W.A.M. Bleakley is no stranger to the limelight having had work selected at multiple festivals in the past including Port Shorts & CLIPPED Music Video Festival to name a few. When asked about how he felt about having two wildly unique videos in the ADG 2022 Awards lineup (the somber and reflective Begin Again versus the bombastic australiana of Feels Like A Different Thing, Bleakley remarked:

“A lot of people say you need to have a consistent style to get work – so I’m not doing that very well! I guess both clips are so different because the songs and artists are polar opposites. 

If I had to boil a connecting thread between my work it’s realism that develops into something more stylised and heightened. In both of these clips we worked with small doco style crews, shot on super 16mm, used natural lighting and worked non actors – maybe that process helps define the style as well.”

It is an extremely strong lineup of clips this year with each director outstanding in their own right. W.A.M. Bleakley was super thrilled to be part of the lineup and the importance of the competition:

“I’ve been entering the ADGs for a while and this is the first time I’ve been nominated. To have two music video nominations was pretty special! Riley’s clip was so well made and thought it definitely deserved to win. Aimee and Taylor’s clips were also really strong so it was a good year to be in it!”

Riley Blakeway’s INVINCIB3, which is a slow and film-grained mediation on the cycle of impotence experienced by young men in small towns, was inspired by Blakeway’s own upbringing in rural NSW. He wanted to explore how disenfranchised men find purpose without a strong cultural identity, and how that search leads them to lean heavily on foreign popular culture, drag racing and reverence to the few folk heroes we have.

“I’m most proud of the fact that there’s nothing else that exists like it. That I didn’t conform to any format or traditional approach and I saw the vision through truthfully, no matter how it would be received. I think others may see modern Australian culture differently. It’s only my perspective and one that’s focused more on the small towns and closed minds. But to a certain extent, the cultural misappropriations that I made comment on in the film are happening everywhere, all the time. I just think the mind of a young man in Australian suburbia is a perfect intersection of these influences. And a comment I feel qualified to make.”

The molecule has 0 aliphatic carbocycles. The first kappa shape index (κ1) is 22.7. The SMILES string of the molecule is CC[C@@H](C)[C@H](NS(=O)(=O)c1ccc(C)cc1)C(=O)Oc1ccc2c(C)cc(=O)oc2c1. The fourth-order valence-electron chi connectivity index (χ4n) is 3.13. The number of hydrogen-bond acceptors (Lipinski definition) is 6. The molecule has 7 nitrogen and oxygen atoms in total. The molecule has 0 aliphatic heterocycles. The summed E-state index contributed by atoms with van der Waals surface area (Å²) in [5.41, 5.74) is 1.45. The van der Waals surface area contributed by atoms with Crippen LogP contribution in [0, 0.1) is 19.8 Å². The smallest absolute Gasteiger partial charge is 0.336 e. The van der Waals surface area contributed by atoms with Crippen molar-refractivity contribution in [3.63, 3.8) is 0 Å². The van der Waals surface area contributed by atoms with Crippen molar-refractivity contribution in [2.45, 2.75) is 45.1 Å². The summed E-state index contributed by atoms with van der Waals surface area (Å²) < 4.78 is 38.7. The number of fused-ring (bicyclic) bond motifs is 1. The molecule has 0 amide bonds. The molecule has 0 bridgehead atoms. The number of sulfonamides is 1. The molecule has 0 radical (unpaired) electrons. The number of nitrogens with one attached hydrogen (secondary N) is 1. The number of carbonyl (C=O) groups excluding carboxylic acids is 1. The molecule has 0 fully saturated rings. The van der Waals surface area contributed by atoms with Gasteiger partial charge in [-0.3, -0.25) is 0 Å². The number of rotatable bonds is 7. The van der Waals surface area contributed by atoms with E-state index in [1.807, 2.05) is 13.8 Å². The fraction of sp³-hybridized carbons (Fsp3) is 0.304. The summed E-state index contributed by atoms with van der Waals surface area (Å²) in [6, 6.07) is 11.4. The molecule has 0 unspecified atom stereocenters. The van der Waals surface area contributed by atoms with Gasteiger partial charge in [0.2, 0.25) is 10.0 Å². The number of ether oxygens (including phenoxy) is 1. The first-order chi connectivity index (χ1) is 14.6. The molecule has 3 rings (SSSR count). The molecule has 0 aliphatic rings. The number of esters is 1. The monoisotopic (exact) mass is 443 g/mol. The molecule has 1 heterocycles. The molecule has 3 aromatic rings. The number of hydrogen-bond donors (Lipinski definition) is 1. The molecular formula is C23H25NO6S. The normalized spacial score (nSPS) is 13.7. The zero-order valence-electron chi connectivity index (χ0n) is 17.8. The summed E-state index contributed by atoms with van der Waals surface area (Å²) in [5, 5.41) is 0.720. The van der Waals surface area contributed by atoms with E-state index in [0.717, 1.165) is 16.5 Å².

It’s a great sign to see music video directors credited alongside directors of more institutional art forms like feature films and documentaries. Even more exciting still is recognition of new media creators in categories like Best Direction in an Online Series Episode (with that award going to Liam Fitzgibbon for Hot Department: Deep Web Episode 4 – Sad Women). Blakeway had this final thought to share about the importance of having a unified creative community:

“Film can be quite isolating as a director, so to come together each year and celebrate the work amongst peers and fellow directors feels grounding. Like, we’re all here fighting the same fight and just trying to express ourselves and make a living. It’s cool.”

Congratulations once again from us all at CLIPPED to Riley Blakeway and all of the music video creators who were nominated at the 2022 ADG Awards.

Here is Riley Blakeway’s winning video for “INVINCIBL3

Music Video Credits

Writer/Director/Editor: Riley Blakeway. Music and Sound Design: Thom Pringle. Production Design/Titles: Ben Fesselet. DOP: Campbell Brown. 1st AC: Jani Hakli. Gaffer: Max Gersbach. Best Boy: Pat Wiecks. Steadicam: Justin Besser.  Fixer: David Blakeway. Stunt Driver: @dylan_dimsim. Grade/Online: Matt Fezz. VFX: Airbag / Rob Ride. VFX: White Chocolate / Chris Grocott. Scan: Park Road NZ. Film: Kodak / Filmstock Australia. Thanks: Mitzi Ruhlmann, Dion Agius, Nina Treffkorn. Starring: Oscar Treffkorn Snelling, Tristan Jewell.